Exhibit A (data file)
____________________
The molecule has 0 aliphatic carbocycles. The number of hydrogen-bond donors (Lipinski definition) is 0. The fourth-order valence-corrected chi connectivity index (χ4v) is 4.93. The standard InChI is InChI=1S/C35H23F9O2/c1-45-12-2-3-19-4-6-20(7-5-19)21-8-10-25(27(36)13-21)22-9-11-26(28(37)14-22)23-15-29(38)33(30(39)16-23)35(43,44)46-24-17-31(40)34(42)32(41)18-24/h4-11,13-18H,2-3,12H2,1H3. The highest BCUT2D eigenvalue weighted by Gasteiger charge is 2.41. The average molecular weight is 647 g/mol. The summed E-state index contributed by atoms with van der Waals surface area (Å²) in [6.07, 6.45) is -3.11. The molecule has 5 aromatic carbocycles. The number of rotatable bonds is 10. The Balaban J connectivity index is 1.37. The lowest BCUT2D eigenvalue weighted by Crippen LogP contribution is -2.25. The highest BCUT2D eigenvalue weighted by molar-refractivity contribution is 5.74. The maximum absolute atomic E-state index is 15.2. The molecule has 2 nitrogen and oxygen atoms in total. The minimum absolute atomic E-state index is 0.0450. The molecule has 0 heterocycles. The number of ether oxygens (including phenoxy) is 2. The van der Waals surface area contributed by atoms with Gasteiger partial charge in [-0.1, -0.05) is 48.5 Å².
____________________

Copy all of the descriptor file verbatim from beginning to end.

The molecule has 0 aliphatic carbocycles. The number of hydrogen-bond donors (Lipinski definition) is 0. The fourth-order valence-corrected chi connectivity index (χ4v) is 4.93. The standard InChI is InChI=1S/C35H23F9O2/c1-45-12-2-3-19-4-6-20(7-5-19)21-8-10-25(27(36)13-21)22-9-11-26(28(37)14-22)23-15-29(38)33(30(39)16-23)35(43,44)46-24-17-31(40)34(42)32(41)18-24/h4-11,13-18H,2-3,12H2,1H3. The highest BCUT2D eigenvalue weighted by Gasteiger charge is 2.41. The average molecular weight is 647 g/mol. The summed E-state index contributed by atoms with van der Waals surface area (Å²) in [6.07, 6.45) is -3.11. The molecule has 5 aromatic carbocycles. The number of rotatable bonds is 10. The Balaban J connectivity index is 1.37. The lowest BCUT2D eigenvalue weighted by Crippen LogP contribution is -2.25. The highest BCUT2D eigenvalue weighted by molar-refractivity contribution is 5.74. The maximum absolute atomic E-state index is 15.2. The molecule has 2 nitrogen and oxygen atoms in total. The minimum absolute atomic E-state index is 0.0450. The molecule has 0 heterocycles. The number of ether oxygens (including phenoxy) is 2. The van der Waals surface area contributed by atoms with Gasteiger partial charge in [-0.1, -0.05) is 48.5 Å².